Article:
Case Update: On March 5, 2018, Yahoo, Inc. said it will pay $80 million to settle this class action brought by investors who alleged that the company intentionally misled them about its cybersecurity practices in the wake of massive hacks that compromised 1.5 billion users' personal information, despite one of the lead plaintiffs apparently sitting out the deal.
On April 24, 2017 Pomerantz LLP was appointed Co-Lead Counsel in a class action lawsuit filed against Yahoo Inc. ("Yahoo" or the "Company") and certain of its officers. The class action, filed in United States District Court, Northern District of California, and docketed under 17-cv-00373, is on behalf of a class consisting of all persons or entities who purchased or otherwise acquired Yahoo securities between November 12, 2013 and December 14, 2016, both dates inclusive (the "Class Period"), seeking to recover compensable damages caused by defendants' violations of the Securities Exchange Act of 1934.
Yahoo, together with its subsidiaries, is a multinational technology company that provides a variety of internet services, including, inter alia, a web portal, search engine, Yahoo! Mail, Yahoo! News, Yahoo! Finance, advertising, and fantasy sports. As of February 2016, Yahoo had an estimated 1 billion monthly active users, roughly 280 million Yahoo! Mail users, and 205 million monthly unique visitors to its sites and services.
The complaint alleges that throughout the Class Period, Defendants made materially false and/or misleading statements, as well as failed to disclose material adverse facts about the Company's business, operations, and prospects. Specifically, Defendants made false and/or misleading statements and/or failed to disclose that: (i) Yahoo failed to encrypt its users' personal information and/or failed to encrypt its users' personal data with an up-to-date and secure encryption scheme; (ii) consequently, sensitive personal account information from more than 1 billion users was vulnerable to theft; (iii) a data breach resulting in the theft of personal user data would foreseeably cause a significant drop in user engagement with Yahoo's websites and services; and (iv) as a result, Yahoo's public statements were materially false and misleading at all relevant times.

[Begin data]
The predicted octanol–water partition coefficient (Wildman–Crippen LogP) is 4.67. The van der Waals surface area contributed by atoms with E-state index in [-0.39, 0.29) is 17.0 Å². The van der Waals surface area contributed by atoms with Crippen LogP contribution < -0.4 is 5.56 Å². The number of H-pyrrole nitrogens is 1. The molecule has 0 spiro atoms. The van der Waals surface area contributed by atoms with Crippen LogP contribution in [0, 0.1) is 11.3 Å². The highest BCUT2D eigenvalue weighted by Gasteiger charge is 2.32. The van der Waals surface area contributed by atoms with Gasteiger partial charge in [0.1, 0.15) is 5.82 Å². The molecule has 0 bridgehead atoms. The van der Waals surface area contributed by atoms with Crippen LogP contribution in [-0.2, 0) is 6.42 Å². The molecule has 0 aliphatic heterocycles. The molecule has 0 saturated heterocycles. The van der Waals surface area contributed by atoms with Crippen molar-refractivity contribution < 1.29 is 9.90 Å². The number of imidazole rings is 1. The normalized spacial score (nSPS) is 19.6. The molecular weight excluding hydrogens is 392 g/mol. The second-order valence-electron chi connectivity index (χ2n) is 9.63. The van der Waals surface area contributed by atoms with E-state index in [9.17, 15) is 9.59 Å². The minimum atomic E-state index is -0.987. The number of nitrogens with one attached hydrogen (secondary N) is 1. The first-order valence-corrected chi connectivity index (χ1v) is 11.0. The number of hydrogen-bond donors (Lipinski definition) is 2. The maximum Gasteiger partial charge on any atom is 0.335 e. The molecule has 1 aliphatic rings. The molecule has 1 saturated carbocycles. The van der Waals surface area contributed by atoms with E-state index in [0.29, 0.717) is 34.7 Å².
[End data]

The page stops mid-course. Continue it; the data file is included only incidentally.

On September 22, 2016, Yahoo disclosed that hackers had stolen information in late 2014 on more than 500 million accounts. Following the breach, Yahoo executives advised investors that the breach was not material, in part because the Company had not required to reset their passwords. On this news, Yahoo's share price fell $1.35, or 3.06%, to close at $42.80 on September 23, 2016.
On December 14, 2016, post-market, Yahoo announced that it had uncovered a data breach, stating that data from more than 1 billion user accounts was compromised in August 2013. Following Yahoo's announcement, several news sources reported that Verizon was considering ways to amend the terms of its deal with Yahoo to reflect the impact of the data breach and would likely seek "major concessions" from Yahoo. On this news, Yahoo's share price fell $2.50, or 6.11%, to close at $38.41 on December 15, 2016.